Anthony Rose: 'Much of today’s wine is in the hands of global corporations. But the family can be a powerful brand in its own right'
Saturday 16 January 2010
It's hard to underestimate the value of family when so much of today's wine is in the hands of the faceless global corporations. But the family can also be a powerful brand in its own right. "Family ownership guarantees a patient and long-term outlook, much needed in the wine industry," says Spain's Miguel Torres. With Antinori and Mouton Rothschild, Torres is a member of Primum Familiae Vini, a high-powered family association sharing their vision of wine. Ten of Italy's Valpolicella families have recently gone down a similar route and New Zealand Family of Twelve, based on the idea of 12 wines to a case, have embraced one another with the aim of flexing their combined muscle.
There can be a downside too. One of France's chronic problems has been the law of succession, with property so endlessly divided that it becomes impossibly fragmented. The dysfunctional side of the family was recently demonstrated by the débâcle in which paterfamilias Robert Mondavi found himself having to sell the family company painstakingly built up over decades because his sons fell out, just as their father had done with his brother, Peter, in the Sixties. With no accountability to shareholders, families can play their cards close to their chests and drag their heels, but for Miguel Torres "a stock-market flotation would be a deadly sin – that would send us to hell; that's when you become short-termist".
In the light of an industry under fire for falling exports it was only a matter of time before Australia put its best family foot forward. To show that their wines are creations of personality is the aim behind Australia's First Families of Wine. With a fifth of Australia's wine sales, they comprise: Brown Brothers, Campbells, Tahbilk (Victoria), d'Arenberg, Henschke, Jim Barry, Taylors, Yalumba (South Australia), De Bortoli, McWilliam's, Tyrrell's (New South Wales) and Howard Park (Western Australia). According to Stephen Henschke, one of Australia's best producers, "We all are proud of our family heritage ... we are the ones who can provide succession to the next generation while the 'multicorps' go into meltdown."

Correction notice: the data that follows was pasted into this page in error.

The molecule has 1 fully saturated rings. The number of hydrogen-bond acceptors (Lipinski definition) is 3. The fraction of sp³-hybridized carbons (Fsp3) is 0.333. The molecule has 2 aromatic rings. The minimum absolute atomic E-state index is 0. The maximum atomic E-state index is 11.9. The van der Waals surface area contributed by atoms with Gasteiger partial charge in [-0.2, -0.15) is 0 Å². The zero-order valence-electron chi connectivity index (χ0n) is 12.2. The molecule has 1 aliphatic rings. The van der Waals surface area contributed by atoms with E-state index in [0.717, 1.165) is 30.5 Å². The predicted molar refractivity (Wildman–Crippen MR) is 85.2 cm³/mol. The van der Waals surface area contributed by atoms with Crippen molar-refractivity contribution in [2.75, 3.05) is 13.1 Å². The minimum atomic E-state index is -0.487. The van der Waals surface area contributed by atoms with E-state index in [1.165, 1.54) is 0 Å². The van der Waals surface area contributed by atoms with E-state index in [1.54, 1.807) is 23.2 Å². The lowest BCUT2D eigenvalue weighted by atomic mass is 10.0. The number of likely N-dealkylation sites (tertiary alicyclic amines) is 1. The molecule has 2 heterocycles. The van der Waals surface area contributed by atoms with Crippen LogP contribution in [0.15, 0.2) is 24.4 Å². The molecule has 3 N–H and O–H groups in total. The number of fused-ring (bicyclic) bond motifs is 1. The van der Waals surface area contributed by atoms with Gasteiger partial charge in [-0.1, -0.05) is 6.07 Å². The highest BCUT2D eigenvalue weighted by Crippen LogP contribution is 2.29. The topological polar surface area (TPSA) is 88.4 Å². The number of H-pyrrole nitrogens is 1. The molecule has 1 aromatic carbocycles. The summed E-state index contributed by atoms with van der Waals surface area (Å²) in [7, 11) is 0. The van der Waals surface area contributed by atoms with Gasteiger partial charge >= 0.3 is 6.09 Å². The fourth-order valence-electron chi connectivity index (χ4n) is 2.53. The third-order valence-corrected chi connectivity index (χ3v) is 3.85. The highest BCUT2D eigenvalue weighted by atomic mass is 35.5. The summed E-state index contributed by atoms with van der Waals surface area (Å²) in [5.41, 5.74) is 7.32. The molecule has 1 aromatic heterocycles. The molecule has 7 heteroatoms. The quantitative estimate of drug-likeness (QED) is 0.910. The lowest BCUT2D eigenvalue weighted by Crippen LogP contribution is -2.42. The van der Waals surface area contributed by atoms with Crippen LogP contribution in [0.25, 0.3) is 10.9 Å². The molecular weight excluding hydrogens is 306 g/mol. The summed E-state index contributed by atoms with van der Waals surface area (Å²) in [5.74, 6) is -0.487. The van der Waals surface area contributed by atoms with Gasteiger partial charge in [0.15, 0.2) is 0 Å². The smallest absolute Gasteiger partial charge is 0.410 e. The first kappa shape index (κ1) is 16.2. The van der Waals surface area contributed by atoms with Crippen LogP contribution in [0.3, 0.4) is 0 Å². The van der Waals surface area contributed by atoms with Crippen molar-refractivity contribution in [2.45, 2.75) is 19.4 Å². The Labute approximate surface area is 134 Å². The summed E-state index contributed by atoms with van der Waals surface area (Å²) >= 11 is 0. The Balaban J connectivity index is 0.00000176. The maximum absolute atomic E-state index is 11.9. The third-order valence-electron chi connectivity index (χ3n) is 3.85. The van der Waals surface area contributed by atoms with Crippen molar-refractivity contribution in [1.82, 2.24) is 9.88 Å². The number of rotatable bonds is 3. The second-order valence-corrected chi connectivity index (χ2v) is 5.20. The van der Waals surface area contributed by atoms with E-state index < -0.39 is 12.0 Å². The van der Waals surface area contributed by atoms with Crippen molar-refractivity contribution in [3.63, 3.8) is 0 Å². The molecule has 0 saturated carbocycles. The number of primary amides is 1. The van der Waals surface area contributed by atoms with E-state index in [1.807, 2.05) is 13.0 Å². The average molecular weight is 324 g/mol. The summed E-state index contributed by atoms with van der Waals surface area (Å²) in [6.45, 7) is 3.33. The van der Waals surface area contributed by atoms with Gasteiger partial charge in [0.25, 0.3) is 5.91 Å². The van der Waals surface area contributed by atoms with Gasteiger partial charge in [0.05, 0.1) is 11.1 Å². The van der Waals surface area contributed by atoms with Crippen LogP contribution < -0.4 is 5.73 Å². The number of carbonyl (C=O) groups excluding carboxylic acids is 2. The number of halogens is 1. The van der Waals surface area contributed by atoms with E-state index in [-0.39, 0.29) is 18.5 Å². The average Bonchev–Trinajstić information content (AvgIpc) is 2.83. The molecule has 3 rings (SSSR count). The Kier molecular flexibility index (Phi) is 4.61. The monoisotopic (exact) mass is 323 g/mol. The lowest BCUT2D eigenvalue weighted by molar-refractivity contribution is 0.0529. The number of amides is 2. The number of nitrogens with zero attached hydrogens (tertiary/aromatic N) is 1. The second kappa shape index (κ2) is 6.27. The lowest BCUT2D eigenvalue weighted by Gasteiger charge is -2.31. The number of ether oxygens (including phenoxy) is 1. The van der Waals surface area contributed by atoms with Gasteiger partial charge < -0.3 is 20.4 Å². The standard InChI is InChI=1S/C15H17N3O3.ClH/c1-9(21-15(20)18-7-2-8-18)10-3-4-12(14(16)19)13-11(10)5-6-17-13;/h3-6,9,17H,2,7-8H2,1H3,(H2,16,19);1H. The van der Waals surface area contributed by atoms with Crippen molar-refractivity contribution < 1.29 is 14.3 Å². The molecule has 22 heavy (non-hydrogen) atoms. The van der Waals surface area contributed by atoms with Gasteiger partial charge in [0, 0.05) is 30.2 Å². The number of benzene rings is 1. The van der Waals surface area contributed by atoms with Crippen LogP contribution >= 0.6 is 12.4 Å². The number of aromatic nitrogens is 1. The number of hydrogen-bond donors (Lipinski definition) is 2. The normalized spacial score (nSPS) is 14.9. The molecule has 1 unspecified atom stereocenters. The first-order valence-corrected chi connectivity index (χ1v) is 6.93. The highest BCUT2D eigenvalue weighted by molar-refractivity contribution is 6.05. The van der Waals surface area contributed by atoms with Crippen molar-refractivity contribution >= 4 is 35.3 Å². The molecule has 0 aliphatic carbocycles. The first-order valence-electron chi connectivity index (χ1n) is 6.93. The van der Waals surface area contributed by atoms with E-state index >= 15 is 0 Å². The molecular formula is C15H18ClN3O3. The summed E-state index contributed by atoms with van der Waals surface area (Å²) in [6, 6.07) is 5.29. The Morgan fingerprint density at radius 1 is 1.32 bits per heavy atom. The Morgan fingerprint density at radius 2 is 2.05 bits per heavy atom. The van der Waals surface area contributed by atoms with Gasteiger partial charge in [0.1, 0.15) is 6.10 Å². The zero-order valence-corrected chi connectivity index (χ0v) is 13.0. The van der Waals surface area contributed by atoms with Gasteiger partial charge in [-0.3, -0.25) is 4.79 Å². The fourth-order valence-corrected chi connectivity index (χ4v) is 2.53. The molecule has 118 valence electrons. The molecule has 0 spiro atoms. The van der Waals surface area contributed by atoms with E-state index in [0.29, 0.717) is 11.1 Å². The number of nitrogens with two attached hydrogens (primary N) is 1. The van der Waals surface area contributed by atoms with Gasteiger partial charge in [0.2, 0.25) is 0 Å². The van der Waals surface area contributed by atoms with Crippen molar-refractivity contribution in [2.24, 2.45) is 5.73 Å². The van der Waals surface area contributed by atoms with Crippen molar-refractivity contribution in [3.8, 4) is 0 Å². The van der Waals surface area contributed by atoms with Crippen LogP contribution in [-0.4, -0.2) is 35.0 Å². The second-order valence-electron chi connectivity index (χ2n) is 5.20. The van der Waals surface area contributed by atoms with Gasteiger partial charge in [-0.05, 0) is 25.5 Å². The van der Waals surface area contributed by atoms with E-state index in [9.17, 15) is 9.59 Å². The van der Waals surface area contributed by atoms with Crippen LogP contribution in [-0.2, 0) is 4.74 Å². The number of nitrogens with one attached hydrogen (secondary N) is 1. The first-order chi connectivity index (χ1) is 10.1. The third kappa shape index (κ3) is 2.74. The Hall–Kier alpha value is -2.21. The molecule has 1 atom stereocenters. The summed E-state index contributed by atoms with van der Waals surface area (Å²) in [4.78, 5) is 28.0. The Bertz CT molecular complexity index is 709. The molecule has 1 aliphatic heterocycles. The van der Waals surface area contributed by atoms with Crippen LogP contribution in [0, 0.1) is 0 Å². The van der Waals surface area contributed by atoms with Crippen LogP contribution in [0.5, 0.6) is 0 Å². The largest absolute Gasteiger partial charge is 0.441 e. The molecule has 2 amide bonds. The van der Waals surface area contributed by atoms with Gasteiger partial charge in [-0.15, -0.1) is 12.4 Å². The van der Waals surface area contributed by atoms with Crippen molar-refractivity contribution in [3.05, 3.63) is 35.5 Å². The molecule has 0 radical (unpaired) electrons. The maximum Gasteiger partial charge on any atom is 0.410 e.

Renowned for their Hunter semillon, Tyrrell's 2002 Vat 1 Semillon, around £21.99, Fortnum and Mason, Corks Out (01925 267 700, corksout.com), Larners of Holt (01263 712244), is highly distinctive and full of intense buttered toast and lime citrus characters. From Goulburn in Victoria, Tahbilk's 2007 Marsanne, £8.99-£9.99, Booths, Sainsbury's, is a pungent dry white with herbal undertones and a poised, rich, but stylishly dry lemon and lime tang. The zesty Henschke 2006 Julius, £14.95-£16, winedirect.co.uk, slurp.co.uk, Laithwaites, is one of the purest styles of Aussie dry riesling available.
McLaren Vale's D'Arenberg is known for its plethora of good-value, quality wines and quirky labels, and its 2006 D'Arry's Original Shiraz Grenache, £8.99-£12.99, Co-Op, Bibendum, Oddbins, is a model of intense, peppery blackberry fruit with a sophisticated savouriness to it. No Australian family group worthy of the name could omit Barossa's Yalumba, whose 2005 The Signature, around £24.70, Jeroboams, Harrods, Free Run Juice, Hoults, is a classic Barossa blend of leafy cabernet, smoky oak and concentrated dark-fruits richness, neatly framed by oak. Let's leave it to Campbells to end on a sweet note, in the form of the viscously rich, toffee and raisin-imbued Campbells Rutherglen Muscat, £9.50-£9.99, half-bottle, Waitrose, Oddbins, Adnams.
And why are 'southern' ways of speaking spreading north?
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